Salon will be on Sunday from 2-5pm.  There is a football game on Saturday and the historical home in our neighborhood is having a "Living History" day dedicated to the War of 1812.  They seem to be shooting off guns about every 30 minutes.  There will not be a Salon the first and second weeks in October.

I had hoped to post photos of the completed jacket but I hit a snag on the collar.  (The sleeves are done and are soaking so I can block them tomorrow.)  I thought I had finished the collar last night but when I looked at it this morning I realized that for it to lay right, it must have a facing so I undid it.  I have learned the hard way that if you don't like it as you work it, you should just start again.  The collar I did last night had the reverse st st as the RS and it just wasn't right.  I promise a photo next week!  Here is a photo of the back.  I used cables to shape the waist.   The fronts have no shaping at all.

Friday, September 19, 2014

Provisional Cast On Part 1

It was a busy week.  I looked at the calendar and realized that I needed to get things ready for the classes I am teaching at the Tenntucky Fiber Arts Autumn Retreat.  I have learned the hard way to prepare kits for classes instead of asking students to bring yarn and since I am teaching intarsia and there are 23 + students I was busy winding balls of yarn.  I also had to get the handouts ready.  All of this takes time.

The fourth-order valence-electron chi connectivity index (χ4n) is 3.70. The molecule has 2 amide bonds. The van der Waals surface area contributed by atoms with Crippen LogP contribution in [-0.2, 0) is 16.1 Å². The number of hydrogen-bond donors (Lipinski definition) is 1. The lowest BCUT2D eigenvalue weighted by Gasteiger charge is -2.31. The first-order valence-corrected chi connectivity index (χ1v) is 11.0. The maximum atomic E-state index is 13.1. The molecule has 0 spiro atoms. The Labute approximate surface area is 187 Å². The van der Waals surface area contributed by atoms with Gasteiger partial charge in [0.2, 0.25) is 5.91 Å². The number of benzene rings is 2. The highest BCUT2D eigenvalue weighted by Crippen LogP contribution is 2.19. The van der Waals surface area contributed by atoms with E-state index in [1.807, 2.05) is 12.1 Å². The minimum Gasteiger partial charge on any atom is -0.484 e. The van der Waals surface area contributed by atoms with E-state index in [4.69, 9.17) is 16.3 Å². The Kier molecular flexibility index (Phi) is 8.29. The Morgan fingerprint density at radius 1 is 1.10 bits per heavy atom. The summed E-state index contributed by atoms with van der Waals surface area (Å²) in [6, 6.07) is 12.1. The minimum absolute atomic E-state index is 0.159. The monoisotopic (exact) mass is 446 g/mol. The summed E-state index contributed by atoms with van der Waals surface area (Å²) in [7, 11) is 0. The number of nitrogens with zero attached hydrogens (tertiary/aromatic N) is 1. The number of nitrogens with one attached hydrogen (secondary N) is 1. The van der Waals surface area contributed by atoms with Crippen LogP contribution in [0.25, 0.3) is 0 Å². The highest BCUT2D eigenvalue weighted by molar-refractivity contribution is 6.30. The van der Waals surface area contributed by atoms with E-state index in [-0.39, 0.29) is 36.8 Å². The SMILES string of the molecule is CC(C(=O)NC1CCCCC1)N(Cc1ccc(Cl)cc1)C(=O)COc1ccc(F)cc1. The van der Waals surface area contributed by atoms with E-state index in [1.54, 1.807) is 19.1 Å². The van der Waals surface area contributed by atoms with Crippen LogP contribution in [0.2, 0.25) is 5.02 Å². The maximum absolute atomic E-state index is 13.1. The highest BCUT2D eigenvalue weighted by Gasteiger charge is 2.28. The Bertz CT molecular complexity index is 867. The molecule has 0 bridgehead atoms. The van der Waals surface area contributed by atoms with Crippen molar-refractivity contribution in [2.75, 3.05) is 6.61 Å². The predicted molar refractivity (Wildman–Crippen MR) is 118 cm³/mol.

Also, starting in October, I will be doing an additional blog for the TKGA website.  It will focus on the things I do for TKGA as well as my design process.  I'll focus on the designs I do for Cast On.  Sadie is coming up with a format.  I just have to provide text, photos and videos.

I am glad to say that I am starting to get lessons to review and I have heard from several students who started the course but let several years go by.  Again, I am happy to review work even after several years.  Just send me an email and I will send the updated course materials.

I'm jumping around again.  This week's tip is about one method for doing a provisional cast on.   Next week I will do a different techinque.  My current projects often drive what I do for the tips.  I will be doing two additonal tips about short rows...again, my current project uses short rows and I made an effort to use a different technique.